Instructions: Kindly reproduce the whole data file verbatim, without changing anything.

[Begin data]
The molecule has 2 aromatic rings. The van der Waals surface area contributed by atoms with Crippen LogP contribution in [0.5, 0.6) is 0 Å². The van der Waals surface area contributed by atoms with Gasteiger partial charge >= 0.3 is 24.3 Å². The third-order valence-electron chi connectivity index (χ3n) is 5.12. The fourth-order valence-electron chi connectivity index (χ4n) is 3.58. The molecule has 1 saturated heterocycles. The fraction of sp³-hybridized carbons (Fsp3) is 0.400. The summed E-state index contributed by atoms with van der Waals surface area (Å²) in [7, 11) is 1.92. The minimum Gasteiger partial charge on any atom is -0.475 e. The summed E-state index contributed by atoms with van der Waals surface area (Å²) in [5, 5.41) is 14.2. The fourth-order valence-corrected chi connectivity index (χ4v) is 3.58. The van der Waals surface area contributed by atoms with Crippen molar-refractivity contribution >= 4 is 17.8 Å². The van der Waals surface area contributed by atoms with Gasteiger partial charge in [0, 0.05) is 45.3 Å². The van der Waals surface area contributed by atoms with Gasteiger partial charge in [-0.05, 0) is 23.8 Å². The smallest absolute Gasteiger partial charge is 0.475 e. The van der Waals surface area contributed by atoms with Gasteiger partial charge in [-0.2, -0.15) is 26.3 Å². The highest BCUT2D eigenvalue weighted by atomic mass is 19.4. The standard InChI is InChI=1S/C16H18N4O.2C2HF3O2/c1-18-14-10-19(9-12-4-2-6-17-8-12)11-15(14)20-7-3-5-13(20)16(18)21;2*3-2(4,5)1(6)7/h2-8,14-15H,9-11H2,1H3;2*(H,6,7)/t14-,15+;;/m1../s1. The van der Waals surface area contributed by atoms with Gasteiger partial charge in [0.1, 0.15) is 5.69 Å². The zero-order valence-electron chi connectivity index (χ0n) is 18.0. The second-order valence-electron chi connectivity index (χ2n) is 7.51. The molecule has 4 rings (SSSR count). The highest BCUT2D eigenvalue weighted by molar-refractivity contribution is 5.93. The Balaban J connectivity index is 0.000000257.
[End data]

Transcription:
The molecule has 2 aromatic rings. The van der Waals surface area contributed by atoms with Crippen LogP contribution in [0.5, 0.6) is 0 Å². The van der Waals surface area contributed by atoms with Gasteiger partial charge >= 0.3 is 24.3 Å². The third-order valence-electron chi connectivity index (χ3n) is 5.12. The fourth-order valence-electron chi connectivity index (χ4n) is 3.58. The molecule has 1 saturated heterocycles. The fraction of sp³-hybridized carbons (Fsp3) is 0.400. The summed E-state index contributed by atoms with van der Waals surface area (Å²) in [7, 11) is 1.92. The minimum Gasteiger partial charge on any atom is -0.475 e. The summed E-state index contributed by atoms with van der Waals surface area (Å²) in [5, 5.41) is 14.2. The fourth-order valence-corrected chi connectivity index (χ4v) is 3.58. The van der Waals surface area contributed by atoms with Crippen molar-refractivity contribution >= 4 is 17.8 Å². The van der Waals surface area contributed by atoms with Gasteiger partial charge in [0, 0.05) is 45.3 Å². The van der Waals surface area contributed by atoms with Gasteiger partial charge in [-0.05, 0) is 23.8 Å². The smallest absolute Gasteiger partial charge is 0.475 e. The van der Waals surface area contributed by atoms with Gasteiger partial charge in [-0.2, -0.15) is 26.3 Å². The highest BCUT2D eigenvalue weighted by atomic mass is 19.4. The standard InChI is InChI=1S/C16H18N4O.2C2HF3O2/c1-18-14-10-19(9-12-4-2-6-17-8-12)11-15(14)20-7-3-5-13(20)16(18)21;2*3-2(4,5)1(6)7/h2-8,14-15H,9-11H2,1H3;2*(H,6,7)/t14-,15+;;/m1../s1. The van der Waals surface area contributed by atoms with Gasteiger partial charge in [0.1, 0.15) is 5.69 Å². The zero-order valence-electron chi connectivity index (χ0n) is 18.0. The second-order valence-electron chi connectivity index (χ2n) is 7.51. The molecule has 4 rings (SSSR count). The highest BCUT2D eigenvalue weighted by molar-refractivity contribution is 5.93. The Balaban J connectivity index is 0.000000257.